EU Plans Hydrogen Deal with Namibia as It Pulls away from Russian Energy

The European Union (EU) is planning a deal with Namibia to support the country’s nascent green hydrogen sector and boost its own imports of the fuel, EU and Namibian officials said, as the bloc works to reduce its dependence on Russian energy.
Hydrogen has long been touted as a less emissions-heavy alternative to fossil fuels, but while it has seen some uptake in the EU, chiefly in heavy industry and transportation, high costs and a lack of infrastructure have limited consumption, and the fuel covers just 2% of the bloc’s energy needs.
Most EU consumption is of so-called “grey” or “blue” hydrogen produced using gas, which drives up costs and related emissions. That has made easier access to green hydrogen, made using renewable energy, a priority.
The EU’s energy strategy in May set a goal of importing at least 10 t of green hydrogen by 2030, with another ten-million tonnes to be produced within the bloc.
Under the plan, the EU would sign a memorandum of understanding (MoU) with Namibia on hydrogen and minerals at the United Nations Climate Change Conference in Egypt in November, one EU official said.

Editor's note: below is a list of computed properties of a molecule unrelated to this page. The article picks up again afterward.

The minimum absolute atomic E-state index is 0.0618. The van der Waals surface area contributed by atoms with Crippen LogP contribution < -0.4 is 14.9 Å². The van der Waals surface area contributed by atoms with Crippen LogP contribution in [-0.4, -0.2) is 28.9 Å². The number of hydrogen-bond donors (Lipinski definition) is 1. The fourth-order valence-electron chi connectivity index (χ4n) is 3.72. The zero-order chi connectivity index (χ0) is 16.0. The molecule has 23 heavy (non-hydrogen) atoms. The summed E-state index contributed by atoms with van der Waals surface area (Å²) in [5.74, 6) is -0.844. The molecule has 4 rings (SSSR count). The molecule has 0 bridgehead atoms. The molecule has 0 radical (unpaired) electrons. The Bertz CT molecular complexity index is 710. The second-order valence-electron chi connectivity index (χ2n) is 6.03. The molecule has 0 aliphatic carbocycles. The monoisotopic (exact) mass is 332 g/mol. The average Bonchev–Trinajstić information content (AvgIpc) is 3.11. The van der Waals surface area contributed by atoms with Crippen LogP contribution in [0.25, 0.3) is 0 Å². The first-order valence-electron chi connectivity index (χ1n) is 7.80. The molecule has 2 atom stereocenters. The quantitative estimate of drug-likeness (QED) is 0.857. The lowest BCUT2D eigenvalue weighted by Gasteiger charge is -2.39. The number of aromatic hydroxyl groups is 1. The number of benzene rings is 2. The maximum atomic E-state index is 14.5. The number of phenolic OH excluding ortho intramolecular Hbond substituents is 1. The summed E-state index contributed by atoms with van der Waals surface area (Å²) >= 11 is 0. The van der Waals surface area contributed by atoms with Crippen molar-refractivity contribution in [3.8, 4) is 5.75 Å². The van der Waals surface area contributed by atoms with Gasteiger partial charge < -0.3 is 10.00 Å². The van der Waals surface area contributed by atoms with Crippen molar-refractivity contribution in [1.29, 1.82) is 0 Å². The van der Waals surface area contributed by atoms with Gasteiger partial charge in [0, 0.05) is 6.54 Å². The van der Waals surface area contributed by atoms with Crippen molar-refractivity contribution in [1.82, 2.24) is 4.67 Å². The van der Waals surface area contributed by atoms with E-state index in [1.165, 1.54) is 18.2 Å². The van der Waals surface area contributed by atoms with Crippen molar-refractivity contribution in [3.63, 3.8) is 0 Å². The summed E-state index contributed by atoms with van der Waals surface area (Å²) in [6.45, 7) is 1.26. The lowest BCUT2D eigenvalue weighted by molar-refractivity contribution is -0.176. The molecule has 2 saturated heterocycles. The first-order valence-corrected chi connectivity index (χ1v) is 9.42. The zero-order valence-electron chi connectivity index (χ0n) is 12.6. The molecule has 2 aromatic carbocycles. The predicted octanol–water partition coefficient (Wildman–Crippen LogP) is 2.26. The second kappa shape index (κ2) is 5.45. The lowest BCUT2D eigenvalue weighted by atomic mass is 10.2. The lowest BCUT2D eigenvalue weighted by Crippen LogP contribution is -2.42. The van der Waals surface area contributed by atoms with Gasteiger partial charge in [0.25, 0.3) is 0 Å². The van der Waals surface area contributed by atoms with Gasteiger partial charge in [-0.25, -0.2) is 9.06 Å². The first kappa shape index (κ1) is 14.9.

The director-general of the southwest African country’s National Planning Commission, Obeth Kandjoze, told Reuters work was underway for a deal on green hydrogen, but did not comment on minerals.
The European Commission declined to comment on the possible deal, but said it was working on green hydrogen projects in Namibia.
The officials did not comment on the costs associated with transporting the fuel. MoUs usually carry little detail about import volumes, investments and delivery timings, but they are important political commitments that pave the way for long-term partnerships.
The EU signed a MoU last month with Israel and Egypt on gas imports, as part of its plans to seek alternative suppliers of energy and cut dependence on Russian oil, gas and coal.
Namibia, one of the world’s driest and least densely populated countries, is trying to harness its vast potential for solar and wind energy to produce green hydrogen.
The German government has already agreed to invest €40-million in Namibia’s green hydrogen, and Belgian and Dutch companies are also operating in the country in that field.
The official said direct EU funding for Namibia was likely to be limited, but a deal could attract other investors and funding via green bonds.
The EU also wants easier access to minerals in Namibia, and plans geological projects to explore the resources of a country which is nearly as big as the combined territory of France and Germany, the EU official said.
Namibia is among the priority countries in the EU’s “Global Gateway strategy”, Brussels’ version of the Chinese Belt and Road Initiative to boost infrastructure investment and diplomatic ties in developing countries.

About Parvin Faghfouri Azar

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